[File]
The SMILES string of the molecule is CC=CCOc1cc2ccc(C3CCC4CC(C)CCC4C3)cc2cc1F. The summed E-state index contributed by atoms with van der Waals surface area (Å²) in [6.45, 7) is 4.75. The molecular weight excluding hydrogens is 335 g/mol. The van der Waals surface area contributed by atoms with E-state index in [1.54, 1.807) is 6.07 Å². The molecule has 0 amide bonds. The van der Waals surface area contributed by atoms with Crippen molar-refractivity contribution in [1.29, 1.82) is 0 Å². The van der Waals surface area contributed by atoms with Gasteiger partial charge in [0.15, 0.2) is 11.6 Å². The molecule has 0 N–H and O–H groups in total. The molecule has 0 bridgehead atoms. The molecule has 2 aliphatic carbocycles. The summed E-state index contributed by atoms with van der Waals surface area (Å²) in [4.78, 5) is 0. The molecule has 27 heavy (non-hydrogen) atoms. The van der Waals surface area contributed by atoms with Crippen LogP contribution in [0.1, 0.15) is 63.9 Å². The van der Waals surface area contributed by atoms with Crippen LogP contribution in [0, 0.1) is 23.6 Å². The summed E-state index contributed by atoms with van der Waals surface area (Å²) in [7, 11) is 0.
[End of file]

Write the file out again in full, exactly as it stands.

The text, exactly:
The SMILES string of the molecule is CC=CCOc1cc2ccc(C3CCC4CC(C)CCC4C3)cc2cc1F. The summed E-state index contributed by atoms with van der Waals surface area (Å²) in [6.45, 7) is 4.75. The molecular weight excluding hydrogens is 335 g/mol. The van der Waals surface area contributed by atoms with E-state index in [1.54, 1.807) is 6.07 Å². The molecule has 0 amide bonds. The van der Waals surface area contributed by atoms with Crippen molar-refractivity contribution in [1.29, 1.82) is 0 Å². The van der Waals surface area contributed by atoms with Gasteiger partial charge in [0.15, 0.2) is 11.6 Å². The molecule has 0 N–H and O–H groups in total. The molecule has 0 bridgehead atoms. The molecule has 2 aliphatic carbocycles. The summed E-state index contributed by atoms with van der Waals surface area (Å²) in [4.78, 5) is 0. The molecule has 27 heavy (non-hydrogen) atoms. The van der Waals surface area contributed by atoms with Crippen LogP contribution in [0.1, 0.15) is 63.9 Å². The van der Waals surface area contributed by atoms with Crippen LogP contribution in [0, 0.1) is 23.6 Å². The summed E-state index contributed by atoms with van der Waals surface area (Å²) in [7, 11) is 0.